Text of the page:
Many have thought that this map may have been the map said to have been sent to Columbus by the Italian scholar Toscanelli (see Fig. 35). But a Soviet scientist has presented a strong argument against this, including evidence that the Toscanelli letter to Columbus, accompanying the map, was a forgery (209). In any case, the Toscanelli Map, whether Columbus had it or not, is a very poor map.

Figure 36. Cuba according to the Piri Re'is Map.

Figure 36. Cuba according to the Piri Re’is Map.

Figure 37. A modern map of Cuba and the adjacent islands.

Figure 37. A modern map of Cuba and the adjacent islands.

Cuba on the Piri Re’is Map presents some very interesting problems.

In the first place, Cuba was wrongly labeled Espaniola (Hispaniola, the island now comprising Haiti and the Dominican Republic) by Piri Re’is. This error was accepted by Philip Kahle who studied the map in the 1930’s (106). Nothing could better illustrate how ignorant Piri Re’is was of his own map. The mislabeling of Cuba also clearly shows that all he did was to get some information verbally from a sailor captured by his uncle, or from some other source, and then try to fit the information to a map already in his possession, a map he may have found in the Turkish Naval Archives, which possibly inherited it from the Byzantine Empire. In Figures 36, 37 I have compared the island I have identified on the Piri Re’is Map as Cuba with a modern map of that island.

This comparison shows that what we have in this island on the Piri Re’is Map is a map of Cuba, but a map only of its eastern half. We can identify a number of points around the coasts and in the interior. The western half is missing, but, as if to compensate for this, the island is shown at twice the scale of the rest of the map, so that it subtends about the correct amount of longitude for the whole island. Oddly enough, there is a complete western shoreline where the island is cut off, as if, when the map was drawn, all of western Cuba was still beneath sea level. We observe that some islands are shown in the west in the area now occupied by western Cuba.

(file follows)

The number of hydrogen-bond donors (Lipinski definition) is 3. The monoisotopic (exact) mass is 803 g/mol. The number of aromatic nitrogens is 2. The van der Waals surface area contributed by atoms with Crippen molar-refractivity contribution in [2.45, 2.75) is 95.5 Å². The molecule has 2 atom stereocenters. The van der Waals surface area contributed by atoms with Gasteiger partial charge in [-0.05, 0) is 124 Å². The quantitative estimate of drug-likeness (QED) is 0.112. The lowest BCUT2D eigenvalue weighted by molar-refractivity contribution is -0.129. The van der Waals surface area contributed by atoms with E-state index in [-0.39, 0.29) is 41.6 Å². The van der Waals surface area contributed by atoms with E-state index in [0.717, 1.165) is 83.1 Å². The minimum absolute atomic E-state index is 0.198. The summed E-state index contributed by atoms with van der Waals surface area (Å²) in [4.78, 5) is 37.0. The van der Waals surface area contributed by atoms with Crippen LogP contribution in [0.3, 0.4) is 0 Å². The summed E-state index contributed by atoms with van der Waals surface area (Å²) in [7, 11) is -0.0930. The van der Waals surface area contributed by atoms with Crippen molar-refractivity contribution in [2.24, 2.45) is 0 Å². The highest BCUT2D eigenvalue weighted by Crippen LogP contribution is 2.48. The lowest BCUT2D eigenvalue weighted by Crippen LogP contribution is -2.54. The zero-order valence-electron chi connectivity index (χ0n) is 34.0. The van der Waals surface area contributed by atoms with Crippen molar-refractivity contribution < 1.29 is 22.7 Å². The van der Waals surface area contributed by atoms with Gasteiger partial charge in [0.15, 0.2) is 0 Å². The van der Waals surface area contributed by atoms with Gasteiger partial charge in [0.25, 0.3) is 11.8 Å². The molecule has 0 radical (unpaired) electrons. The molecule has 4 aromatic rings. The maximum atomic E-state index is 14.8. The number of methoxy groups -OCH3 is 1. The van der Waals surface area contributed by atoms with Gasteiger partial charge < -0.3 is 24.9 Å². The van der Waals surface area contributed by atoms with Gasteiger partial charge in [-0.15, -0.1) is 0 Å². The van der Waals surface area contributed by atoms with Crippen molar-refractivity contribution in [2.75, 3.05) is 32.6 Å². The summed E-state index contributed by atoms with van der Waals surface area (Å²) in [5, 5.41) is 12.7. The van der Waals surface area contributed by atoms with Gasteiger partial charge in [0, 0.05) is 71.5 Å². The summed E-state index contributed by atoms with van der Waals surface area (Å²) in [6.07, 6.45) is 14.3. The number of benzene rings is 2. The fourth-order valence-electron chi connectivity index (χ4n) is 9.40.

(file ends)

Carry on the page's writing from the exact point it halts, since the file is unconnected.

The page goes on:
There is good evidence that a map of a thus truncated Cuba was well known in Europe before the first voyage of Columbus. In Figure 38 I have compared the Cuba of the Piri Re’is Map with the island labeled “Cipango” on the Behaim Globe (completed before Columbus’ return from his first voyage), on the Toscanelli Map, and on the Bordone Map of 1528.

Figure 38. The Piri Re'is version of Cuba (c) as compared with versions of the island of "Cipango." (Behaim Globe, a, Bordone, b)

Figure 38. The Piri Re’is version of Cuba (c) as compared with versions of the island of “Cipango.” (Behaim Globe, a, Bordone, b)

Figure 39. The Piri Re'is World Map of 1528 (surviving fragment).

Figure 39. The Piri Re’is World Map of 1528 (surviving fragment).

It seems quite clear that Bordone’s island, which of the three most closely resembles the Piri Re’is island, was not inspired by the current information on Cuba. Cuba on the maps made by the 16th Century explorers in no way resembles the island on the Piri Re’is Map. (See, for example, Fig. 39, the Piri Re’is Map of 1528. Here Piri Re’is represents Cuba in a form typical of the other maps of the day. He had evidently abandoned his ancient maps.)

Figure 40. The coasts Columbus visited (solid lines).

Figure 40. The coasts Columbus visited (solid lines).

In view of the possibility that an ancient map of the eastern half of Cuba may have been circulating in Europe before Columbus’ first voyage, it becomes increasingly easy to accept the idea that Columbus may have found a good map, at least the Caribbean section of the Piri Re’is Map, and that this may actually have led him to America. In view of these facts one of my students, Lee Spencer, revised the old verse:

In Fourteen Hundred Ninety Two
Columbus sailed the ocean blue.
With maps in hand drawn long before
He headed straight for Cuba’s shore.
Much fame he gained, so I am told,